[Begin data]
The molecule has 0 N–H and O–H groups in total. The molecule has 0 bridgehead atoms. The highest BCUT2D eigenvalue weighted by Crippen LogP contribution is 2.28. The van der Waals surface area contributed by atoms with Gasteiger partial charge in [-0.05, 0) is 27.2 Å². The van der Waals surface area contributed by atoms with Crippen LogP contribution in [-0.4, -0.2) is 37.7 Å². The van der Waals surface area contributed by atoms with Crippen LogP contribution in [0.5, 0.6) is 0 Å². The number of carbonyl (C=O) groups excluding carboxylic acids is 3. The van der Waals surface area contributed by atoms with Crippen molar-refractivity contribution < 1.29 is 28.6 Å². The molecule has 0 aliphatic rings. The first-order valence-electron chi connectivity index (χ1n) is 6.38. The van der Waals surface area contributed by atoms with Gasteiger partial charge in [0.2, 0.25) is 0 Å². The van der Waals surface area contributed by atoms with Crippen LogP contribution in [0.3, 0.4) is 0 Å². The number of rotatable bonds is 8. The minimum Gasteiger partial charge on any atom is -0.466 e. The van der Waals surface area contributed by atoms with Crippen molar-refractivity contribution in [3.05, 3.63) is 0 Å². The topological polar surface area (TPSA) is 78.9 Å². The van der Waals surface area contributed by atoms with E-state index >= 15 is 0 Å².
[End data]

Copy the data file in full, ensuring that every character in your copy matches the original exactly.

The molecule has 0 N–H and O–H groups in total. The molecule has 0 bridgehead atoms. The highest BCUT2D eigenvalue weighted by Crippen LogP contribution is 2.28. The van der Waals surface area contributed by atoms with Gasteiger partial charge in [-0.05, 0) is 27.2 Å². The van der Waals surface area contributed by atoms with Crippen LogP contribution in [-0.4, -0.2) is 37.7 Å². The van der Waals surface area contributed by atoms with Crippen LogP contribution in [0.5, 0.6) is 0 Å². The number of carbonyl (C=O) groups excluding carboxylic acids is 3. The van der Waals surface area contributed by atoms with Crippen molar-refractivity contribution < 1.29 is 28.6 Å². The molecule has 0 aliphatic rings. The first-order valence-electron chi connectivity index (χ1n) is 6.38. The van der Waals surface area contributed by atoms with Gasteiger partial charge in [0.2, 0.25) is 0 Å². The van der Waals surface area contributed by atoms with Crippen LogP contribution in [0.3, 0.4) is 0 Å². The number of rotatable bonds is 8. The minimum Gasteiger partial charge on any atom is -0.466 e. The van der Waals surface area contributed by atoms with Crippen molar-refractivity contribution in [3.05, 3.63) is 0 Å². The topological polar surface area (TPSA) is 78.9 Å². The van der Waals surface area contributed by atoms with E-state index >= 15 is 0 Å².